When I do my category roundups and reviews, my remits are always to be as broad as possible within the set criteria, and I typically include one or two older and discontinued models alongside the usual suspects and new releases. It is always with some degree of sadness that I witness pedal builders going out of business for one reason or another. This industry seems to have a fairly high burnout rate and with competition getting ever fiercer, it is unfortunately understandable that some businesses will likely get kicked to the kerb along the way.
Like many others, I do have a number of pedals from companies that are no longer active, and in many cases prefer earlier editions of pedals to the latest released versions - latest is not always greatest therefore. So I feel it is always opportune to celebrate the best of pedals - whether those builders are still active or not. In terms of pedal maintenance and repair - as long as the circuit is relatively analog, someone like Johnny Balmer at Alchemy Audio can always revive and recondition those kinds of circuits - as can a great many experienced pedal and amp-techs.
For my first ’2 Laid to Rest’ feature I am focusing on the really very recently defunked Blackout Effectors and Classic Audio Effects which I have always been a fan of, and have featured both on this site before. I always thought the Roller style expression control was an ingenious take for that format, although the newest OBNE Expression Slider is possibly neater still in some ways - it just needs to be a touch more robust for proper ’foot-manipulation’ but that is probably how I would use it anyway - regardless of the limitations and warranty conditions stated.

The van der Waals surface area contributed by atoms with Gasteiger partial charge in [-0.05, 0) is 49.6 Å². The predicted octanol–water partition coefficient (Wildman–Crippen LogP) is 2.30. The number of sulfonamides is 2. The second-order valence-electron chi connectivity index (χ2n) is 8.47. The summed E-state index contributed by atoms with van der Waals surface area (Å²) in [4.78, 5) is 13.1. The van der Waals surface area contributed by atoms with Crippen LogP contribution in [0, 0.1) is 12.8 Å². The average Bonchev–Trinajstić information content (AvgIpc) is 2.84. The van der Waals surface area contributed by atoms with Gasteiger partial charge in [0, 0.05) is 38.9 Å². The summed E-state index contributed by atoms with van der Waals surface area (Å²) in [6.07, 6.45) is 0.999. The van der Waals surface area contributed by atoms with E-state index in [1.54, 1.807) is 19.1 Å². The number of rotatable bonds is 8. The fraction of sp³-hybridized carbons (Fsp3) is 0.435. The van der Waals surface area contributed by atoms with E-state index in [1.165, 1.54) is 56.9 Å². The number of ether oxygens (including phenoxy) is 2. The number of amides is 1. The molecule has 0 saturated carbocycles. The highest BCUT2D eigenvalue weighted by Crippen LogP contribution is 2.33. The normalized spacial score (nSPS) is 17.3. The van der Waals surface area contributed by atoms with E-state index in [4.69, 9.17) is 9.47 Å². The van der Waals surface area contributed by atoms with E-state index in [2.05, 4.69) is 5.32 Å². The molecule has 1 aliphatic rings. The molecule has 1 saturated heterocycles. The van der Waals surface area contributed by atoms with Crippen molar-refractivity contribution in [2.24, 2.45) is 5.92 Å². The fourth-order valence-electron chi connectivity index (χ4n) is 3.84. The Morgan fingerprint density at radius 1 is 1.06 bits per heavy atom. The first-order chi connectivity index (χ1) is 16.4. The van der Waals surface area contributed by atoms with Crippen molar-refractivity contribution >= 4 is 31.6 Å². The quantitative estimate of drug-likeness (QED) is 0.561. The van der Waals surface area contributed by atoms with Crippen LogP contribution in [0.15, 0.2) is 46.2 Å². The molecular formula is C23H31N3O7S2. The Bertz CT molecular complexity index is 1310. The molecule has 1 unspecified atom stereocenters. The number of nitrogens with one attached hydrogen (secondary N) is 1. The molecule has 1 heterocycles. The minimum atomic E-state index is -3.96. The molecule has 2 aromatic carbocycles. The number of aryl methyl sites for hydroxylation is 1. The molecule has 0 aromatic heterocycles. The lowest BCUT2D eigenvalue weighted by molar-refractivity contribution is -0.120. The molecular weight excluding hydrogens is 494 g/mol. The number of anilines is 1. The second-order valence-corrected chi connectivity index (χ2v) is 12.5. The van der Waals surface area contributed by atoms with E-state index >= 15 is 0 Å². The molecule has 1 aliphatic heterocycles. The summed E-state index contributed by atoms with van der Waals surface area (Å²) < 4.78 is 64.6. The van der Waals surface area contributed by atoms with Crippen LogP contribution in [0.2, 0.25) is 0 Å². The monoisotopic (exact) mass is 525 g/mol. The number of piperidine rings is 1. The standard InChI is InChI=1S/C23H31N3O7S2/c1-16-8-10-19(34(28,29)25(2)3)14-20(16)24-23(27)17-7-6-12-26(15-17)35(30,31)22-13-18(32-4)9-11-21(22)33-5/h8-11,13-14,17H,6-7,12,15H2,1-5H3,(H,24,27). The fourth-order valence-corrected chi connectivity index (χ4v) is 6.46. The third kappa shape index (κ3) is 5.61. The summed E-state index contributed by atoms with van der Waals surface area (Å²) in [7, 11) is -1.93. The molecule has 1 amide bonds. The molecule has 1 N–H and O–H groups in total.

For Classic Audio Effects - I feel the roller type was always best suited to Expression and Volume tasks - although they never combined those in the one unit. And the mechanism obviously requires electronics to work as even their passive Volume and Expression pedals have a power supply requirement. I was and am a fan of the Mini Dunlop pedals - but was considering at one stage getting a Classic Audio Expression Roller - those days are now somewhat behind me - and for my own needs I will probably look more towards the OBNE Expression Slider for now. For other players - I feel the roller style controllers could be a proper ’revolution’ - particularly in the compact form factor department.
Blackout Effectors has long been known as one of best makers of Muff style Fuzzes - with its universally celebrated ’Musket’ type fuzzes. While I prefer the slightly more open sounding, gainier and more versatile edition of that - which is the Blunderbuss Hybrid Fuzz (Silicon + Germanium). The other one listed here is one of the more unusual Tone Bender style fuzzes - which has been on my wishlist for a while. I scooped both of those up very recently as they were seemingly two of the last examples out there in the wild and I feared that I would really struggle to obtain these if I did not pin them down swiftly.
Fans of Blackout Effectors are going to need to stalk Reverb.com hard to get their hands on either the Blunderbuss or Fubär fuzzes, while I have found some examples of the Classic Audio Effects Expression and Volume Rollers for sale on Reverb although those are too fast drying up.
Pedals are listed alphabetically by brand as usual:
This is the Musket's slightly quirkier brother - with more gain on tap via use of Hybrid mix of Germanium and Silicon transistors - for a more open and articulate sound. 6 controls - PreAmp | Midrange | Focus | Gain | Tone | Level - for significant degree of tone-shaping. Most feel that this is more versatile and thus preferable to the standard Musket. This is of course essentially a Big Muff style - just with a huge degree of tonal variance though its 6 controls - which means it covers a lot of ground.